World Vision has repaired two medical centers to benefit over 13,000 people and will offer technical assistance for future structures, as well as provide equipment and training for health workers and community volunteers. They have also renovated or constructed 91 water systems to bring safe water to nearly 20,000 people. International Medical Corps has already rebuilt 22 health centers and invested in water, sanitation, and hygiene infrastructure at the community level. And in the coming months, UNICEF will build 74 tremor-resistant and fully equipped prefabricated health facilities across nine earthquake-affected districts in addition to making improvements to the vaccine supply chain at the district level.

To ensure that these renewed healthcare assets continue to operate at their full potential, Medical Teams International and International Medical Corps have both implemented programs to train thousands of new healthcare workers in Nepal for primary care service.

  1. Counseling, education, and disaster awareness efforts

Disaster relief efforts are often measured by their initial impact and meeting short-term goals: how they address physical trauma of survivors or damage to a region’s infrastructure, for instance. An organization’s response often considers how to provide meaningful long-term support, whether it be through community building activities or psychosocial support systems to help restore a sense of normalcy to daily life.

The members of PQMD approach these extended commitments in various ways, but each one of the several long-term plans enacted by our members demonstrates the value the organization places on the welfare of Nepal’s people:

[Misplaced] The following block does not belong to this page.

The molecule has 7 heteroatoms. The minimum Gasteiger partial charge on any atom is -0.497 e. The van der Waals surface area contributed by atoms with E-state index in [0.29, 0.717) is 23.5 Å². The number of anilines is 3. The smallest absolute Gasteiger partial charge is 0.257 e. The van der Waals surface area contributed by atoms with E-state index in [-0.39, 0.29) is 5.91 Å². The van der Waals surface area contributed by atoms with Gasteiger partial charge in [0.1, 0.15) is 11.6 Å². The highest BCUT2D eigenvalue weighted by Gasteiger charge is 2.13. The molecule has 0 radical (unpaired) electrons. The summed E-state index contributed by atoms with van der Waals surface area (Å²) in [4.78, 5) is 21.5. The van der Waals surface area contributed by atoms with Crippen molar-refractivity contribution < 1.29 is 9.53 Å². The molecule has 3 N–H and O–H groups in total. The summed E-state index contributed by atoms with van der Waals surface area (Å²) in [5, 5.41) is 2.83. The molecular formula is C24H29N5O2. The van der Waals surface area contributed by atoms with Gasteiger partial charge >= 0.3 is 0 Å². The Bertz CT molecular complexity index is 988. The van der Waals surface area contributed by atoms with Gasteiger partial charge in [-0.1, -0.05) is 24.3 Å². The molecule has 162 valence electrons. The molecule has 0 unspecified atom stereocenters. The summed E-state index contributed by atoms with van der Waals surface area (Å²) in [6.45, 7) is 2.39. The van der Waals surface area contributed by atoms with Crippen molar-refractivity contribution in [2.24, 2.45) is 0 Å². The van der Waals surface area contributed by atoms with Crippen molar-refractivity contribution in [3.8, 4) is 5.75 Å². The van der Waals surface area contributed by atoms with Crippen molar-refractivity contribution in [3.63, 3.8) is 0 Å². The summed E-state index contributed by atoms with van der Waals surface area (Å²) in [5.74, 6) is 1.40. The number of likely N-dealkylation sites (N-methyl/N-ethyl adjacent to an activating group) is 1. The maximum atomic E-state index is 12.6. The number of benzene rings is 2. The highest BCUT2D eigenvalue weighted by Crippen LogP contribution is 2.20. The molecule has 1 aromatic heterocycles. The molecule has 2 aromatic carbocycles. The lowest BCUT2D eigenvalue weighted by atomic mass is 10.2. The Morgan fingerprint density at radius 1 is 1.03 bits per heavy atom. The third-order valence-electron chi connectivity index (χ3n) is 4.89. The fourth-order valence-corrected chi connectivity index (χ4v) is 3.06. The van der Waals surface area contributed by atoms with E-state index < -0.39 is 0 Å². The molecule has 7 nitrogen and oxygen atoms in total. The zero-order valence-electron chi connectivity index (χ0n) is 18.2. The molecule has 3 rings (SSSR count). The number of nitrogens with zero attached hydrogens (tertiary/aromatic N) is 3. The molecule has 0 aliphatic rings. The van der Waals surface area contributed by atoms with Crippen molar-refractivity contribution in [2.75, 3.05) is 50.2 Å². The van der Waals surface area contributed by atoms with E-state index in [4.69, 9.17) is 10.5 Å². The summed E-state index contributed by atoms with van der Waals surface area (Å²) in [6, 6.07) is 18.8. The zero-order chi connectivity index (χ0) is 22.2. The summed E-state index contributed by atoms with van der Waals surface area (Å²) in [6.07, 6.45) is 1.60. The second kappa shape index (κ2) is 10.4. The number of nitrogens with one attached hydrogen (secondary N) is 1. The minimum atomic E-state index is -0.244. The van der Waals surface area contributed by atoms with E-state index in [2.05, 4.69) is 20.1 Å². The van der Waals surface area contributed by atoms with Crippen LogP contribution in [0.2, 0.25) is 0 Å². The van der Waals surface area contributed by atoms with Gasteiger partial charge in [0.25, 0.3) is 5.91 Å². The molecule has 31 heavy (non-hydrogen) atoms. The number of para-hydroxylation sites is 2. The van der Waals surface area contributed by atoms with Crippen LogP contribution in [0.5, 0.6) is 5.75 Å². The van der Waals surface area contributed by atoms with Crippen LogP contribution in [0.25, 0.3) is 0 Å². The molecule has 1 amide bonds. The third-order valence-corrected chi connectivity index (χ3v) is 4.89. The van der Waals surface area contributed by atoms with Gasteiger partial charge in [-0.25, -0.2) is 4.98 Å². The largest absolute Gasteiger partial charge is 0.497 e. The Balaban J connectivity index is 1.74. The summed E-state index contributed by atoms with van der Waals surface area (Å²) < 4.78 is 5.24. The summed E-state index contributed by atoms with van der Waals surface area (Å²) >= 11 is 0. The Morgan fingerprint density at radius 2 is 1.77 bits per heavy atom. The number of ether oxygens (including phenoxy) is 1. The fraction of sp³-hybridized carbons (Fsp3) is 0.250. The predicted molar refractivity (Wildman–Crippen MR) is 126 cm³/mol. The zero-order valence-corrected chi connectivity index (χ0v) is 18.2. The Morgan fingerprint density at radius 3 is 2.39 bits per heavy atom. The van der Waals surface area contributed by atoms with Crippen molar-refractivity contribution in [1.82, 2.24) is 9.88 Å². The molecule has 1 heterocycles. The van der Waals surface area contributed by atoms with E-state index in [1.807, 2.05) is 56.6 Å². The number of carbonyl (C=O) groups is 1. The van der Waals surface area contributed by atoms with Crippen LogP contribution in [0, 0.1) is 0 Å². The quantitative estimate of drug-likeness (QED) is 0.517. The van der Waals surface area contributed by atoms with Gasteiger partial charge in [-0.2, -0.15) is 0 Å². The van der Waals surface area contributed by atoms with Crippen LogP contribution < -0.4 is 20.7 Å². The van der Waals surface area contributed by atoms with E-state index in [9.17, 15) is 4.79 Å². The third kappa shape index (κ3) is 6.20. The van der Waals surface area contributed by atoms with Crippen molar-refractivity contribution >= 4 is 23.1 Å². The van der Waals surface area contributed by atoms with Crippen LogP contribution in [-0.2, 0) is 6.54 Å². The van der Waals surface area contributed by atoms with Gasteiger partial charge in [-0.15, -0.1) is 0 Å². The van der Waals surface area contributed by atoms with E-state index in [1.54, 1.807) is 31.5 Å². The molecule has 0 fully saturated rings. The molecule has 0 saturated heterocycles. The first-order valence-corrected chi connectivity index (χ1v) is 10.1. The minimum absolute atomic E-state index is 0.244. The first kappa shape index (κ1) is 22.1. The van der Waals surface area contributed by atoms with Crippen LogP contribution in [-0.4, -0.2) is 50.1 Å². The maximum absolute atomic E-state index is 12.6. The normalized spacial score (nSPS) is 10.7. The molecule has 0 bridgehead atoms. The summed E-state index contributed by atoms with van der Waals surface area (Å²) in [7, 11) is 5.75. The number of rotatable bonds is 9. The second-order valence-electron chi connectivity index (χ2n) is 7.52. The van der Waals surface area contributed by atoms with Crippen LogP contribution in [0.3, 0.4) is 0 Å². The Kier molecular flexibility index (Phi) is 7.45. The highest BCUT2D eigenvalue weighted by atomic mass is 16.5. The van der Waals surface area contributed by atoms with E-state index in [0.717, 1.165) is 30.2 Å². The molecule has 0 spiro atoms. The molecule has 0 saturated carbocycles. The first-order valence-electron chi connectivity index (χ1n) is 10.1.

AmeriCares mental health experts provided counseling and training to more than 800 healthcare workers in the Kathmandu Valley who, after living through the earthquake and treating survivors, were at risk for stress and trauma. Collaborating with local groups who already work in the region, AmeriCares is also bringing community-based psychosocial health programs to remote and isolated earthquake-affected communities.

UNICEF will support the Ministry of Health to integrate Disaster Risk Reduction into the Nepal Health Sector Strategy implementation plan. UNICEF will facilitate the application of lessons learned from this disaster to help children and their families living in other parts of the country and the Government to be better equipped and prepared for disasters.

Direct Relief is working with the Nepalese government and local partner network in order to prepare for any future calamity, whether it by an earthquake, landslide or flood.

International Medical Corps intends to continue their operations at least through 2017.

World Vision has conducted multi-sectoral programs in Nepal since 2001 and will continue long-term community development work during the recovery period. They have established 35 Child-Friendly Spaces that are giving children a safe place to play, learn, and regain a sense of stability; delivered psychosocial support to nearly 5,000 children coping with anxiety and fear following the disaster; and provided 54 temporary learning centers for children whose schools were destroyed. Future efforts will include training the education community in disaster management, risk reduction, and psychosocial support.

The PQMD membership has factored in a prominent support role for the survivors of Nepal’s earthquake. When our members persevere to assist those in crisis, they affirm both the mission and vision of PQMD.

PQMD wishes to thank all members who provided information for this report on the scope of recovery and regrowth in Nepal.